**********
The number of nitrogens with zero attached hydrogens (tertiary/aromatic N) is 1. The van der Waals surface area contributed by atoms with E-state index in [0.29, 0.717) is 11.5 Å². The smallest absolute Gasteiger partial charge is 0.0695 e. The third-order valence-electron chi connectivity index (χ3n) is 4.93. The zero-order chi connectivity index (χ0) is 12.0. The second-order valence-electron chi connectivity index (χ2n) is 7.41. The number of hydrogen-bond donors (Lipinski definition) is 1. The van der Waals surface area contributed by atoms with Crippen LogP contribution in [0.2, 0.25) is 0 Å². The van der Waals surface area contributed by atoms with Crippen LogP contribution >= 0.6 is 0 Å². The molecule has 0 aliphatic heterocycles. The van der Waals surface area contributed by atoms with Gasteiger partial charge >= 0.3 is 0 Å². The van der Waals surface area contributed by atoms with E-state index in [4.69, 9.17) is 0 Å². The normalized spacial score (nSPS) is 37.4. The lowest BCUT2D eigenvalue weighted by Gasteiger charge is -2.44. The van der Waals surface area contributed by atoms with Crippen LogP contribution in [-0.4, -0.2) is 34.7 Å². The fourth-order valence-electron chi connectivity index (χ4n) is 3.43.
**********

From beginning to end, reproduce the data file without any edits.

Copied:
The number of nitrogens with zero attached hydrogens (tertiary/aromatic N) is 1. The van der Waals surface area contributed by atoms with E-state index in [0.29, 0.717) is 11.5 Å². The smallest absolute Gasteiger partial charge is 0.0695 e. The third-order valence-electron chi connectivity index (χ3n) is 4.93. The zero-order chi connectivity index (χ0) is 12.0. The second-order valence-electron chi connectivity index (χ2n) is 7.41. The number of hydrogen-bond donors (Lipinski definition) is 1. The van der Waals surface area contributed by atoms with Crippen LogP contribution in [0.2, 0.25) is 0 Å². The van der Waals surface area contributed by atoms with Crippen LogP contribution >= 0.6 is 0 Å². The molecule has 0 aliphatic heterocycles. The van der Waals surface area contributed by atoms with Gasteiger partial charge >= 0.3 is 0 Å². The van der Waals surface area contributed by atoms with E-state index in [4.69, 9.17) is 0 Å². The normalized spacial score (nSPS) is 37.4. The lowest BCUT2D eigenvalue weighted by Gasteiger charge is -2.44. The van der Waals surface area contributed by atoms with Crippen LogP contribution in [-0.4, -0.2) is 34.7 Å². The fourth-order valence-electron chi connectivity index (χ4n) is 3.43.